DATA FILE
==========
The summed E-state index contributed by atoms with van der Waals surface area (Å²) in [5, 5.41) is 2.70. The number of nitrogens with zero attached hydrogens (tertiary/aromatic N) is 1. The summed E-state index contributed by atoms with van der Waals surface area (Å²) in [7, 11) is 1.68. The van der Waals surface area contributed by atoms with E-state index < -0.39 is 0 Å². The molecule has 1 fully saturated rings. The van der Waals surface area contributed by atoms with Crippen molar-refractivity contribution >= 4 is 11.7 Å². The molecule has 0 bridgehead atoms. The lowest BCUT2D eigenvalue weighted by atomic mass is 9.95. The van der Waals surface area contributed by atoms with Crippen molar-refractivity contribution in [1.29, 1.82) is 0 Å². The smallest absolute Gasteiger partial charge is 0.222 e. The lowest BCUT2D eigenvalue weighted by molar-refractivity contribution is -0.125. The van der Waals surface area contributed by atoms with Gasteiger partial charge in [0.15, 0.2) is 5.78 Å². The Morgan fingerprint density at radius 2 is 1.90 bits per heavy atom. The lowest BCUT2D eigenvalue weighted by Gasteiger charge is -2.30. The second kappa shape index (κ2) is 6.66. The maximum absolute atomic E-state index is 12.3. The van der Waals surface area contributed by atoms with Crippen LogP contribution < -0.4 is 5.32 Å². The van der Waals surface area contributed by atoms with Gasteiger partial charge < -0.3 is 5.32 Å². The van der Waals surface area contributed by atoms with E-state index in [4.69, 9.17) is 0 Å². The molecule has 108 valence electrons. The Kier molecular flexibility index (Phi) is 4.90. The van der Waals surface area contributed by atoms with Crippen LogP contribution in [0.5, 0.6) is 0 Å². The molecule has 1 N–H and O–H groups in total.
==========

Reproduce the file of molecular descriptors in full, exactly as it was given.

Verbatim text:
The summed E-state index contributed by atoms with van der Waals surface area (Å²) in [5, 5.41) is 2.70. The number of nitrogens with zero attached hydrogens (tertiary/aromatic N) is 1. The summed E-state index contributed by atoms with van der Waals surface area (Å²) in [7, 11) is 1.68. The van der Waals surface area contributed by atoms with E-state index < -0.39 is 0 Å². The molecule has 1 fully saturated rings. The van der Waals surface area contributed by atoms with Crippen molar-refractivity contribution >= 4 is 11.7 Å². The molecule has 0 bridgehead atoms. The lowest BCUT2D eigenvalue weighted by atomic mass is 9.95. The van der Waals surface area contributed by atoms with Crippen molar-refractivity contribution in [1.29, 1.82) is 0 Å². The smallest absolute Gasteiger partial charge is 0.222 e. The lowest BCUT2D eigenvalue weighted by molar-refractivity contribution is -0.125. The van der Waals surface area contributed by atoms with Gasteiger partial charge in [0.15, 0.2) is 5.78 Å². The Morgan fingerprint density at radius 2 is 1.90 bits per heavy atom. The lowest BCUT2D eigenvalue weighted by Gasteiger charge is -2.30. The second kappa shape index (κ2) is 6.66. The maximum absolute atomic E-state index is 12.3. The van der Waals surface area contributed by atoms with Crippen LogP contribution < -0.4 is 5.32 Å². The van der Waals surface area contributed by atoms with Gasteiger partial charge < -0.3 is 5.32 Å². The van der Waals surface area contributed by atoms with E-state index in [4.69, 9.17) is 0 Å². The molecule has 108 valence electrons. The Kier molecular flexibility index (Phi) is 4.90. The van der Waals surface area contributed by atoms with Crippen LogP contribution in [0.5, 0.6) is 0 Å². The molecule has 1 N–H and O–H groups in total.